Single-use water bottle ban should be repealed

While I understand there will be people to whom the facts will not matter, and they are going to support this ban no matter what, I can’t change that.

To the editor:

Recently, a small contingent of Berkshire Women’s Action Group Environment Committee members descended on a Great Barrington Selectboard meeting. Each took a turn to speak. They expressed concerned that the Selectboard wasn’t properly informing the public (specifically businesses) about the effective date of the water bottle ban and were equally concerned about the enforcement date. As you can see from their website this morning, they can’t even get the date right (along with much of the other info on their site — including the falsehood that they proposed the ban twice and the mistaken date of the ATM).

As the 2019 ATM draws near, I will provide additional facts and examples of the clever marketing used to persuade the voters of Great Barrington to ban 1L, and less, PET water bottles. I will also provide factual reasons why it should be repealed (Article 28 of the soon to be issued 2019 ATM Warrant).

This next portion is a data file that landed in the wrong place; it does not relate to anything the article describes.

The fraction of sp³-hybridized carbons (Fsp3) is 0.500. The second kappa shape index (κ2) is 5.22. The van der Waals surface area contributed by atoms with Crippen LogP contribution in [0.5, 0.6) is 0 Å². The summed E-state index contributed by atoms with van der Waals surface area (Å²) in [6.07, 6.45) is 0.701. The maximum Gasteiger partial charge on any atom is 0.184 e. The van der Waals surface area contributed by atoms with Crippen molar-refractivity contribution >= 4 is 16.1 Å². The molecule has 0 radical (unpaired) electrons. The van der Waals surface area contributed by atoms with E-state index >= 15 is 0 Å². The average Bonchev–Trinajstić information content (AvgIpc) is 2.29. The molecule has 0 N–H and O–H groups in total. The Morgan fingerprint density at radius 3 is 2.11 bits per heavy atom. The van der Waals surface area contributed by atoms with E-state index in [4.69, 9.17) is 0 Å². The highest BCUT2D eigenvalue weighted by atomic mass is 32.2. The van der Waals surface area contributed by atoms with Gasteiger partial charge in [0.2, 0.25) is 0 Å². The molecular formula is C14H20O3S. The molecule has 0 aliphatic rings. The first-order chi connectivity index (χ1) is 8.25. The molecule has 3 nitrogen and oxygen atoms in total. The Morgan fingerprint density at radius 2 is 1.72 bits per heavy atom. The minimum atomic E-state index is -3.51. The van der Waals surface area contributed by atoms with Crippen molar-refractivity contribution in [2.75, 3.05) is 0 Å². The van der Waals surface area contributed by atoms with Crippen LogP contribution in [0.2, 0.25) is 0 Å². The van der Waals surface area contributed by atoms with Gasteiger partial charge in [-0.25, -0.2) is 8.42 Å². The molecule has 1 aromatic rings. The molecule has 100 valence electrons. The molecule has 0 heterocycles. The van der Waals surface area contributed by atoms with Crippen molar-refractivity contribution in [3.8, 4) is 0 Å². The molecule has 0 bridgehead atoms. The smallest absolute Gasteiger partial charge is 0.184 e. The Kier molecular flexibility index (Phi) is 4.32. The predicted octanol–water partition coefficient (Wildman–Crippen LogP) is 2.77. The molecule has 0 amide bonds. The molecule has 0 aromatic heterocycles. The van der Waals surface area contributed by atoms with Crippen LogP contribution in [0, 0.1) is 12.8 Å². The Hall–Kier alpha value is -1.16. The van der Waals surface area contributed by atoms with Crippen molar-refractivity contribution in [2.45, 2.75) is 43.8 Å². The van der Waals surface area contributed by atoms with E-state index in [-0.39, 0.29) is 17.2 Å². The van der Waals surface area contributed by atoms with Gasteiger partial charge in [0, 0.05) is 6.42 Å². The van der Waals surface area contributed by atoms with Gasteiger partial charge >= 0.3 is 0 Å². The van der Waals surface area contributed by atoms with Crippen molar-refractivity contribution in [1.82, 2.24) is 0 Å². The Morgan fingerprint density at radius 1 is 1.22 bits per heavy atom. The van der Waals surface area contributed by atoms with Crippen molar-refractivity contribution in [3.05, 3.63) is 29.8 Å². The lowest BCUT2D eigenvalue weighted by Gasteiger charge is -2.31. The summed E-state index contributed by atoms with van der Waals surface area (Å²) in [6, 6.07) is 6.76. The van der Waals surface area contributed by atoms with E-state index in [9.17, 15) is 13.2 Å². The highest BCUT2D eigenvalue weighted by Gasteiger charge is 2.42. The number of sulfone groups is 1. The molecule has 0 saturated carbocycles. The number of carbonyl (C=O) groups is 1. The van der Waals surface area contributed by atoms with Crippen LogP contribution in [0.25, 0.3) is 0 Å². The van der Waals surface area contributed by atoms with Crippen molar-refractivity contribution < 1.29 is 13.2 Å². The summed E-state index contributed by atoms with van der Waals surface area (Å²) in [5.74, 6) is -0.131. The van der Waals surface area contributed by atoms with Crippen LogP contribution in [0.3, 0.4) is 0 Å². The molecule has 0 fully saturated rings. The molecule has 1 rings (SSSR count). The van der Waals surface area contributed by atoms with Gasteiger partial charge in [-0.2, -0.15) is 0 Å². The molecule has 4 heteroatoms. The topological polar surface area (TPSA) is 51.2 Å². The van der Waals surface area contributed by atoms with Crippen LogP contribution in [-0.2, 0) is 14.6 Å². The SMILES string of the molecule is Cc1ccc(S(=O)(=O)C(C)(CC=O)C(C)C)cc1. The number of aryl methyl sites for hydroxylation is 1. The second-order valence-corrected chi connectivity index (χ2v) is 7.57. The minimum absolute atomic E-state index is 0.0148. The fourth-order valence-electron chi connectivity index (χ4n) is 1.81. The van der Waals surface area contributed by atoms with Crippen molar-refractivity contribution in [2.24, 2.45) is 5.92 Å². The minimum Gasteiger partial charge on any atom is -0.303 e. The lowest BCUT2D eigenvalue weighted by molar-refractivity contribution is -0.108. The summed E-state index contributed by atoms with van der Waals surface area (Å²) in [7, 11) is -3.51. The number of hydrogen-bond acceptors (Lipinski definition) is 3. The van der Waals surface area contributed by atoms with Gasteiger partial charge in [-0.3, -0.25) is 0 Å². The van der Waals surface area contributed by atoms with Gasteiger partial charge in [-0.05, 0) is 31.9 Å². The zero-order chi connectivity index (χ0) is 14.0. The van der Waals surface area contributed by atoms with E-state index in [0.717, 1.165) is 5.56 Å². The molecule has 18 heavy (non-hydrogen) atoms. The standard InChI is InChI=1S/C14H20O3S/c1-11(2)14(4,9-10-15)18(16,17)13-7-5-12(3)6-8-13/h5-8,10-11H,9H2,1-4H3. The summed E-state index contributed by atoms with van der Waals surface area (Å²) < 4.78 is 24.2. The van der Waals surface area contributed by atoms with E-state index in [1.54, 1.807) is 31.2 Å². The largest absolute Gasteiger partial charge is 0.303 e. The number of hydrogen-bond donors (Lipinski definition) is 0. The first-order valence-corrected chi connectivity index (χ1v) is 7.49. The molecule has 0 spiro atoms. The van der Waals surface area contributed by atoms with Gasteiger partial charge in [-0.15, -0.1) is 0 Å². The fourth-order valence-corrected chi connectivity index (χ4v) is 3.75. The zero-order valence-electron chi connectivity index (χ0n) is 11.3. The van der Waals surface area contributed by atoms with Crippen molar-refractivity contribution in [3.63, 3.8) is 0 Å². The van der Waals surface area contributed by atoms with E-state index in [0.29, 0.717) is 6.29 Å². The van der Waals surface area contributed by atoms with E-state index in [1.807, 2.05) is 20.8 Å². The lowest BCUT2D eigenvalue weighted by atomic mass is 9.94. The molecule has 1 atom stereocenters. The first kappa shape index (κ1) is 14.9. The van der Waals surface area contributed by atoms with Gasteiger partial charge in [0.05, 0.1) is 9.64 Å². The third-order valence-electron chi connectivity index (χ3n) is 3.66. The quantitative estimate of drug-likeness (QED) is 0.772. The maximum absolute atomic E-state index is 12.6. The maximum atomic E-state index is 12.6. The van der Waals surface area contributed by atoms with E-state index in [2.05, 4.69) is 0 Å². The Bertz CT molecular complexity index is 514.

While I understand there will be people to whom the facts will not matter, and they are going to support this ban no matter what, I can’t change that. This information is for those who are open-minded enough to see there has been deception and clever marketing utilized to proffer this ban.

Here is a small example. The claim made at Town Meeting was that the year after the Concord ban took effect there was a reduction in commingled recycling of 23 tons. It was stated at the meeting that they (BWAG EC) estimate this to indicate a 40,000 PET plastic water bottle reduction. The graph below shows the State of Massachusetts data for solid waste and recycling, found on mass.gov.

The ban in Concord took effect on Jan 1, 2013. As can be seen from the graph, the number of Concord households served decreased from 2013 to 2014 while the amount of commingled recycling increased by 6 tons — using the BWAG EC numbers, this would represent an increase of about 10,000 PET plastic bottles used by a decreasing number of people in the year following the effective date of the ban.

What was going on in years before and years after is anybody’s guess. In fact, this point they emphatically shared is really useless information. The content of commingled recycling varies from day to day, and year to year, by the content which is unknown. One year may have a high glass and metal content, another lower. This data is useless in making a case for (or against) the ban yet is a prominent feature of the BWAG EC argument in support of it. Clever marketing though.

Steve Farina

Great Barrington